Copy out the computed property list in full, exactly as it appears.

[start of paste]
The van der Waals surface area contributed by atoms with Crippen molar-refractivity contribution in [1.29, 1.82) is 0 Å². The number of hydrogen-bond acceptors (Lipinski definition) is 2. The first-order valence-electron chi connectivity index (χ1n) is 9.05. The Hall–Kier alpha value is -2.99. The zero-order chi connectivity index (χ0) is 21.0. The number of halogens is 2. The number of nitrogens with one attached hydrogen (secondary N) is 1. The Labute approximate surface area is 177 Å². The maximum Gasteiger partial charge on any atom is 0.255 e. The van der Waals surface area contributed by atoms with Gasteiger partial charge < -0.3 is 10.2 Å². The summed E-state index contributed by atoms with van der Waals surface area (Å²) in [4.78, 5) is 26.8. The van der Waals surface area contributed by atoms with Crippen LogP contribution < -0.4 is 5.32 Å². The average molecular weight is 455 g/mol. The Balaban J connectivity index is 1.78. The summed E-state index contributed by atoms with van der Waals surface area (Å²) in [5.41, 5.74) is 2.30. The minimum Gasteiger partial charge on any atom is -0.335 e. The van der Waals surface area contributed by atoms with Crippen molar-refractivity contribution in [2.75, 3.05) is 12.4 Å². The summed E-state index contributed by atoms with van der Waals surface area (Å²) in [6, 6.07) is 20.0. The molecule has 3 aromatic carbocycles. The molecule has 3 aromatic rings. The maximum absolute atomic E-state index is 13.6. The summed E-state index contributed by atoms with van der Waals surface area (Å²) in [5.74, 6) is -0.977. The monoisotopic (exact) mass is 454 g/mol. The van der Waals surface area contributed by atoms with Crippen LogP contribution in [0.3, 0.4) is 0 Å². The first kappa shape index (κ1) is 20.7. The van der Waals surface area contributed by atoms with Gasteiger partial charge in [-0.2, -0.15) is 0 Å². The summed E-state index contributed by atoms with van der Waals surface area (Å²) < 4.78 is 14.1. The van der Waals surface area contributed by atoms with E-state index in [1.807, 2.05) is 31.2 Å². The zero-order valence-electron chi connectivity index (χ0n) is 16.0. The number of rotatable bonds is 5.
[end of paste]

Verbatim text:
The van der Waals surface area contributed by atoms with Crippen molar-refractivity contribution in [1.29, 1.82) is 0 Å². The number of hydrogen-bond acceptors (Lipinski definition) is 2. The first-order valence-electron chi connectivity index (χ1n) is 9.05. The Hall–Kier alpha value is -2.99. The zero-order chi connectivity index (χ0) is 21.0. The number of halogens is 2. The number of nitrogens with one attached hydrogen (secondary N) is 1. The Labute approximate surface area is 177 Å². The maximum Gasteiger partial charge on any atom is 0.255 e. The van der Waals surface area contributed by atoms with Gasteiger partial charge < -0.3 is 10.2 Å². The summed E-state index contributed by atoms with van der Waals surface area (Å²) in [4.78, 5) is 26.8. The van der Waals surface area contributed by atoms with Crippen LogP contribution < -0.4 is 5.32 Å². The average molecular weight is 455 g/mol. The Balaban J connectivity index is 1.78. The summed E-state index contributed by atoms with van der Waals surface area (Å²) in [5.41, 5.74) is 2.30. The minimum Gasteiger partial charge on any atom is -0.335 e. The van der Waals surface area contributed by atoms with Crippen molar-refractivity contribution in [2.75, 3.05) is 12.4 Å². The summed E-state index contributed by atoms with van der Waals surface area (Å²) in [6, 6.07) is 20.0. The molecule has 3 aromatic carbocycles. The molecule has 3 aromatic rings. The maximum absolute atomic E-state index is 13.6. The summed E-state index contributed by atoms with van der Waals surface area (Å²) in [5.74, 6) is -0.977. The monoisotopic (exact) mass is 454 g/mol. The van der Waals surface area contributed by atoms with Crippen LogP contribution in [0.3, 0.4) is 0 Å². The first kappa shape index (κ1) is 20.7. The van der Waals surface area contributed by atoms with Gasteiger partial charge in [-0.2, -0.15) is 0 Å². The summed E-state index contributed by atoms with van der Waals surface area (Å²) < 4.78 is 14.1. The van der Waals surface area contributed by atoms with E-state index in [1.807, 2.05) is 31.2 Å². The zero-order valence-electron chi connectivity index (χ0n) is 16.0. The number of rotatable bonds is 5.